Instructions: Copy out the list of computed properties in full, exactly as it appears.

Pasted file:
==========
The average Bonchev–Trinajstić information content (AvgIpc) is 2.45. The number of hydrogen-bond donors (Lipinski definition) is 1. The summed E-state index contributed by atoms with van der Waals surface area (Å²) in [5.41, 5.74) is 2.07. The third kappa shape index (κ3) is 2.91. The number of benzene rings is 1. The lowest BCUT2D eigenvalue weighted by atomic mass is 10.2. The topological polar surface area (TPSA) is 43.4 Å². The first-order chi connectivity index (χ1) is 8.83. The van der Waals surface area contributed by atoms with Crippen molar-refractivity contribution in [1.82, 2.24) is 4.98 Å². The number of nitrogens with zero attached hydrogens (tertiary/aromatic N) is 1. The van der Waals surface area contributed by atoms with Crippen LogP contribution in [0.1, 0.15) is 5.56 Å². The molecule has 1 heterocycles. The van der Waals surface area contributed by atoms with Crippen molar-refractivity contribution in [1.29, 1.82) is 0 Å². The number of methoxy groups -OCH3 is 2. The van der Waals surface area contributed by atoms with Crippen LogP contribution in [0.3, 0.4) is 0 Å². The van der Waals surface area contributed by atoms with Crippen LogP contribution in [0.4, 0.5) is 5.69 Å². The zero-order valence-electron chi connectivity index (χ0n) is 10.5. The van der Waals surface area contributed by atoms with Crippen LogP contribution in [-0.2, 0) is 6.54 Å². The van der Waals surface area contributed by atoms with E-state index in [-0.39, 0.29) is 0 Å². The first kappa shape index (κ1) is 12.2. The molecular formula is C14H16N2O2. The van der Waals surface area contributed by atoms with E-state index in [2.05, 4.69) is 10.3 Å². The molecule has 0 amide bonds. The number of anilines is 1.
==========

The average Bonchev–Trinajstić information content (AvgIpc) is 2.45. The number of hydrogen-bond donors (Lipinski definition) is 1. The summed E-state index contributed by atoms with van der Waals surface area (Å²) in [5.41, 5.74) is 2.07. The third kappa shape index (κ3) is 2.91. The number of benzene rings is 1. The lowest BCUT2D eigenvalue weighted by atomic mass is 10.2. The topological polar surface area (TPSA) is 43.4 Å². The first-order chi connectivity index (χ1) is 8.83. The van der Waals surface area contributed by atoms with Crippen molar-refractivity contribution in [1.82, 2.24) is 4.98 Å². The number of nitrogens with zero attached hydrogens (tertiary/aromatic N) is 1. The van der Waals surface area contributed by atoms with Crippen LogP contribution in [0.1, 0.15) is 5.56 Å². The molecule has 1 heterocycles. The van der Waals surface area contributed by atoms with Crippen molar-refractivity contribution in [1.29, 1.82) is 0 Å². The number of methoxy groups -OCH3 is 2. The van der Waals surface area contributed by atoms with Crippen LogP contribution in [0.3, 0.4) is 0 Å². The van der Waals surface area contributed by atoms with Crippen LogP contribution in [0.4, 0.5) is 5.69 Å². The zero-order valence-electron chi connectivity index (χ0n) is 10.5. The van der Waals surface area contributed by atoms with Crippen LogP contribution in [-0.2, 0) is 6.54 Å². The van der Waals surface area contributed by atoms with E-state index in [-0.39, 0.29) is 0 Å². The first kappa shape index (κ1) is 12.2. The molecular formula is C14H16N2O2. The van der Waals surface area contributed by atoms with E-state index in [2.05, 4.69) is 10.3 Å². The molecule has 0 amide bonds. The number of anilines is 1.